We look back at three interviews about the most expensive painting ever sold at auction. In a short clip from a November 2017 chat, Judd Tully tells us about the atmosphere at Christie's as the Salvator Mundi sold. The Leonardo scholar Martin Kemp explains his view that the painting is a true Leonardo, in an interview from March 2018. And in a wide-ranging conversation from April 2019, Ben Lewis explores the painting's history and the continuing debates about its provenance, attribution and present whereabouts.
Top of the Pods: video art in the spotlight
In this latest episode looking back at the 200 interviews we've done over the past two years, we bring together discussions with three masters of video art: Ragnar Kjartansson, John Akomfrah and Chris Marclay.
Top of the Pods: Artemisia Gentileschi and the forgotten female Old Masters
In our latest look back at the 200 interviews we've done over the past two years, we focus on Artemisia Gentileschi with Letizia Treves from the National Gallery in London and Lavinia Fontana and Sofonisba Anguissola, among others, with Jordana Pomeroy, the director of the Patricia & Phillip Frost Art Museum at Florida International University in Miami. We also discuss women composers of the Baroque period, who like those painters were written out of history, with the contemporary artist Helen Cammock—her current Whitechapel Gallery exhibition is in part a response to those composers.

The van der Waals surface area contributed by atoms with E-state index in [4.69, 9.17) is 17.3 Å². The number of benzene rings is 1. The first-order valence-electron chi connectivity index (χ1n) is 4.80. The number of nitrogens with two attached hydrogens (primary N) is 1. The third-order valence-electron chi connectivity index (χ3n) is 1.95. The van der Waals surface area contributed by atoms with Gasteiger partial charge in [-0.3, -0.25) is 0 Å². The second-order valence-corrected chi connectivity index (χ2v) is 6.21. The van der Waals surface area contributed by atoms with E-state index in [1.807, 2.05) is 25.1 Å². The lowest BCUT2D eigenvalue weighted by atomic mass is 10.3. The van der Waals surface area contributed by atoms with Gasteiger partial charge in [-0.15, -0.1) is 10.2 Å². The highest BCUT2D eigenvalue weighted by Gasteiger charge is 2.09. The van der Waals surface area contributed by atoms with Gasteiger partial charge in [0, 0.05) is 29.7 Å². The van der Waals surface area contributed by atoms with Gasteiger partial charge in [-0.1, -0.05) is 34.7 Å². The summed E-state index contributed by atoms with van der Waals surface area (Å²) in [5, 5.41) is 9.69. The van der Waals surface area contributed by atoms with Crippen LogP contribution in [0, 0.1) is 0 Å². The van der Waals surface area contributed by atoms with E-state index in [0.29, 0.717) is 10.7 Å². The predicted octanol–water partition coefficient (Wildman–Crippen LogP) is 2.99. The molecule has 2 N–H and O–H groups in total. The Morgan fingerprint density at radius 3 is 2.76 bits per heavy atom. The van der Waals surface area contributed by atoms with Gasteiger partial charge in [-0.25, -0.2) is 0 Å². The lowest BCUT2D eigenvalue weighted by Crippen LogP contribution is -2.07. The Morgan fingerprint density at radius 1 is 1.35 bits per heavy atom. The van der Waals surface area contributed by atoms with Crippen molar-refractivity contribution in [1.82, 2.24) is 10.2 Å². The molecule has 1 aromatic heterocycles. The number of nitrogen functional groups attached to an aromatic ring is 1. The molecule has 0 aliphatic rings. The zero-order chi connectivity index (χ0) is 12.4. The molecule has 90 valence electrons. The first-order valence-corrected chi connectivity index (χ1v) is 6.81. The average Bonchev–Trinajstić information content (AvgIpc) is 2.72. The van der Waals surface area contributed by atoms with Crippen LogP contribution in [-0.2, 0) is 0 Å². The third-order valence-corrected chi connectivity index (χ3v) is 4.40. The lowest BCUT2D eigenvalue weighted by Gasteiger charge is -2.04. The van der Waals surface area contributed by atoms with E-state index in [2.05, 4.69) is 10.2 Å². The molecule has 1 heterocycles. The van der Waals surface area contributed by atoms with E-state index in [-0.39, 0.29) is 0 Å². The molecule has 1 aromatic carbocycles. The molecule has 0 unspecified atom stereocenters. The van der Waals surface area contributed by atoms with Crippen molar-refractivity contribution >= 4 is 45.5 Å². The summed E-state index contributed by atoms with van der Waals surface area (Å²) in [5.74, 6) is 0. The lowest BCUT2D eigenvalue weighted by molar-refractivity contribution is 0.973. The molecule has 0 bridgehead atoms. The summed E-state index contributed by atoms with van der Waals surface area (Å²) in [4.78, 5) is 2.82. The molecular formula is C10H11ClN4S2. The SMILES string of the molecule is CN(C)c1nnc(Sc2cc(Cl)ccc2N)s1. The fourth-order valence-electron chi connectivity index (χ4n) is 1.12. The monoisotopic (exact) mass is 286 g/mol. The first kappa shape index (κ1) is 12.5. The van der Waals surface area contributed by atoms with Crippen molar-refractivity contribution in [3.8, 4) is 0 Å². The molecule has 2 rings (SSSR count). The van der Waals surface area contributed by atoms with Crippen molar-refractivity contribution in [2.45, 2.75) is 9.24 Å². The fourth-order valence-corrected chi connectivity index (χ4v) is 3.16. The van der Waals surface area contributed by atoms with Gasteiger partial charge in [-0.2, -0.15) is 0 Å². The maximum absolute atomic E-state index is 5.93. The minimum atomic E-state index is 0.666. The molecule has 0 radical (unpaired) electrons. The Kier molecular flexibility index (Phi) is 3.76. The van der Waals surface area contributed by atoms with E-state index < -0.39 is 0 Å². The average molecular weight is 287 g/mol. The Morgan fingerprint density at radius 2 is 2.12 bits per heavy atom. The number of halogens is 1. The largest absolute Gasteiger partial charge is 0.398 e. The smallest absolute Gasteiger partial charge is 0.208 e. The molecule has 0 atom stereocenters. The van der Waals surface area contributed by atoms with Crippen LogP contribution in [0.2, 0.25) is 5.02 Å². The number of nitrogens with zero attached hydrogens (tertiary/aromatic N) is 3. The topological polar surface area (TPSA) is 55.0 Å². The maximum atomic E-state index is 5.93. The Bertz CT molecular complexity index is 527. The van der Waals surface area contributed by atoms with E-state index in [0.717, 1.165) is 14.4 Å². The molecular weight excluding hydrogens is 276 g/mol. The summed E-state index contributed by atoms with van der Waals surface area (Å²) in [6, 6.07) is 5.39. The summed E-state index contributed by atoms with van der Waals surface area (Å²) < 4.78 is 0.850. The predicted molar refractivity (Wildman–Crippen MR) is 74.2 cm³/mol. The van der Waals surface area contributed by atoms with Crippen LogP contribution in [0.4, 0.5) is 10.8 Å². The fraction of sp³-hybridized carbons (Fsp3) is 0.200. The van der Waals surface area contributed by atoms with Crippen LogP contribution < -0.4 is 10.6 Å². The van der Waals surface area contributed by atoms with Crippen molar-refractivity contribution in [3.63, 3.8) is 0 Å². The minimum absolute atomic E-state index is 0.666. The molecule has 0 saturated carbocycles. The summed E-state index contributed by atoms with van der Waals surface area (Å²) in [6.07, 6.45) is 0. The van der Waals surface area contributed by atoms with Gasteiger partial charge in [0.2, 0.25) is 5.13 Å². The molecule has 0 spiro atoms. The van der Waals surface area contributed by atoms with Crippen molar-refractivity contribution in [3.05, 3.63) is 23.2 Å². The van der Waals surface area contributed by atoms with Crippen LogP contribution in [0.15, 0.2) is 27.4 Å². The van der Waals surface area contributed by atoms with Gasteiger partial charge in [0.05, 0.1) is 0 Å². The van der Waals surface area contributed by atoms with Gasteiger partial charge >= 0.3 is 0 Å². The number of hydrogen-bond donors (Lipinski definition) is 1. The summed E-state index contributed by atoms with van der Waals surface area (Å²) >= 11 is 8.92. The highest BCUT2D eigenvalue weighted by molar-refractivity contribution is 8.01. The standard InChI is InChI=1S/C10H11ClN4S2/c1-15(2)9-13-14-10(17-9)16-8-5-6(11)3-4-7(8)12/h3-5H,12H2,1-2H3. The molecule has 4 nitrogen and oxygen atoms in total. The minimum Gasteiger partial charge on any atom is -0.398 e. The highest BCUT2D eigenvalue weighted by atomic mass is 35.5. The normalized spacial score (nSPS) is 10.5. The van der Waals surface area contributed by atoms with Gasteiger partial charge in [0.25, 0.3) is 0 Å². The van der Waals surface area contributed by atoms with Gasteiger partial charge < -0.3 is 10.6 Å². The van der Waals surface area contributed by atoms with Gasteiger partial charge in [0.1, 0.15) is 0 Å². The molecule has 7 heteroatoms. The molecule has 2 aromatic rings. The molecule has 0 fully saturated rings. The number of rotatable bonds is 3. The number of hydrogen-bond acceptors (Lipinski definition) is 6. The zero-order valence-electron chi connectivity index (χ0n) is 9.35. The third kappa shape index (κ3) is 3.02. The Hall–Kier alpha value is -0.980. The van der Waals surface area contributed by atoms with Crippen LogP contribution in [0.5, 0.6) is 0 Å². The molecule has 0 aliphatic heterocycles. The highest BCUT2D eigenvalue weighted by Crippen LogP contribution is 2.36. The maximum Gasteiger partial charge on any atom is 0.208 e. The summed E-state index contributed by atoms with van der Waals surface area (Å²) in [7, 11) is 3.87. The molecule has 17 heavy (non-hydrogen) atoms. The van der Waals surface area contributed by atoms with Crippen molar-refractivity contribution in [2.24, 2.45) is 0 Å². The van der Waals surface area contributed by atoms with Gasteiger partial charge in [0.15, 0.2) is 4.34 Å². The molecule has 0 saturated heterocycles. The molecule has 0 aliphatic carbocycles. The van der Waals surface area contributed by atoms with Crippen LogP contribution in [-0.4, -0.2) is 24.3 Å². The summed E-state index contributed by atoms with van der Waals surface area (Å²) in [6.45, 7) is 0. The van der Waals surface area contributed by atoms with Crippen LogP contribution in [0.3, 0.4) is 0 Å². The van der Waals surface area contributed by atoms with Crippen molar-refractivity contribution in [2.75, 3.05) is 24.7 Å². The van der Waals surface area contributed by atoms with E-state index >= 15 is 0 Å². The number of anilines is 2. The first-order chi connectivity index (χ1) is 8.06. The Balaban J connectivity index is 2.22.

In Memoriam: Karsten Schubert in conversation with Michael Landy
In this special podcast, we publish an archive interview with the London-based dealer and publisher Karsten Schubert, who died this week after a long illness. The artist Michael Landy spoke to Karsten in September 2018 about his life as a collector.
Top of the Pods: climate crisis with Olafur Eliasson, Justin Brice Guariglia and Anna Somers Cocks
As many parts of the world record their highest ever temperatures, and the art world begins to take more urgent action on the climate emergency, we look back on three interviews, from 2018 and earlier this year, focusing on climate change and the anthropocene. Olafur Eliasson, whose retrospective at Tate Modern has just opened, talks about his project Ice Watch and his climate activism, and another artist, Justin Brice Guariglia, argues that responding to the climate crisis is the moral imperative of our age. Finally, Anna Somers Cocks, the founder of The Art Newspaper, discusses the grave threat posed by rising sea levels to heritage in Europe and particularly around the Mediterranean.